- But let all those that put their trust in thee rejoice: let them ever shout for joy, because thou defendest them: let them also that love thy name be joyful in thee (Psalm 5:11). Trusting in God is a great reason to rejoice because we are yielding to His leadership and power. Here, it mentions that God actually defends us. What a blessing! The next part speaks of our love for God’s name. In Old Testament times, people were afraid even to voice the name of God because it was so sacred. Do we love God’s name? Are we guilty of using it in vain? One of the Ten Commandments says, Thou shalt not take the name of the LORD thy God in vain; for the LORD will not hold him guiltless that taketh his name in vain (Exodus 20:7). Using God’s name lightly, cursing, and talking crudely about God are all ways people vainly use His name. Also, “praying” without being conscious that one is actually talking to the God of the universe might be included. Some use His name repetitiously in prayer, almost like a mantra. For example: “Lord, we ask you, Lord, to, Lord, help Lord….” Now, that prayer might be sincere, but it also might be using the name of God like punctuation. That would be vanity. Let us all guard against treating the name of God lightly. We should love it, revere it, and be joyful in the Lord. (Read more about that last phrase in this next verse.)
- And my soul shall be joyful in the LORD: it shall rejoice in his salvation (Psalm 35:9). The Source of our joy is Jesus. We are joyful in Him and in His salvation. The way to be “in Christ” is to consciously put one’s faith in Jesus’ payment on the cross for his sins. Therefore if any man be in Christ, he is a new creature: old things are passed away; behold, all things are become new (2 Corinthians 5:17). Are you in Christ? You’ll know if you are a new creature or not. Your soul will be joyful in the Lord.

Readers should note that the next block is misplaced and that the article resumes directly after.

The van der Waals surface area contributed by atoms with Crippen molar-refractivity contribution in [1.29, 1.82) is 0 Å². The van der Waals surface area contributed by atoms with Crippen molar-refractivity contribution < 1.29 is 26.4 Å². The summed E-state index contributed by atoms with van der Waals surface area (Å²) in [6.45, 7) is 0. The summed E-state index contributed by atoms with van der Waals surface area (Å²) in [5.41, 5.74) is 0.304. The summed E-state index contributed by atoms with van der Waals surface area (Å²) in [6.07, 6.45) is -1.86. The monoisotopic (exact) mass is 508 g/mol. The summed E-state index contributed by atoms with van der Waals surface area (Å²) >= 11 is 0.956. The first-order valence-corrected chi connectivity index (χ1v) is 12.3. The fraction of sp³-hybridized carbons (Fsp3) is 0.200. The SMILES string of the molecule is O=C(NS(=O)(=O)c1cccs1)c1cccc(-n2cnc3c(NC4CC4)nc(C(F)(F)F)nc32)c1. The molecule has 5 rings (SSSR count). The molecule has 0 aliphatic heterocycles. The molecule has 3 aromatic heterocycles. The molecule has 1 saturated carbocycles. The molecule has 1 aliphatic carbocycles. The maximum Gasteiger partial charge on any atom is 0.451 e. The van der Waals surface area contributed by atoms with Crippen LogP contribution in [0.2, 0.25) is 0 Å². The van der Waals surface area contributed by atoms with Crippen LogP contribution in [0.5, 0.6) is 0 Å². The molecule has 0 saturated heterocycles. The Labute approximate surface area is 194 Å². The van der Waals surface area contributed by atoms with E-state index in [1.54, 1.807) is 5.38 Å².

- My soul shall be satisfied as with marrow and fatness; and my mouth shall praise thee with joyful lips (Psalm 63:5). This passage is not talking about a succulent plateful of barbequed ribs; it’s about soul food and satisfaction. The parts of meat that make it tasty are the bone and fat. God satisfies Christians with the best spiritual food. This is why we should audibly praise Him.
- Make a joyful noise unto God, all ye lands (Psalm 66:1). Sing aloud unto God our strength: make a joyful noise unto the God of Jacob (Psalm 81:1). These two verses express the same concept: audibly praising God. Notice the songs are directed to Him. They are joyful praise prayers. Believers through the centuries have poked fun at the phrase: a joyful noise, saying it doesn’t matter if you can carry a tune or not. Corporate singing from God’s people doesn’t need to be perfect. It only needs to be joyful and heartfelt communication with God.
I want to commit to joyfulness in 2021.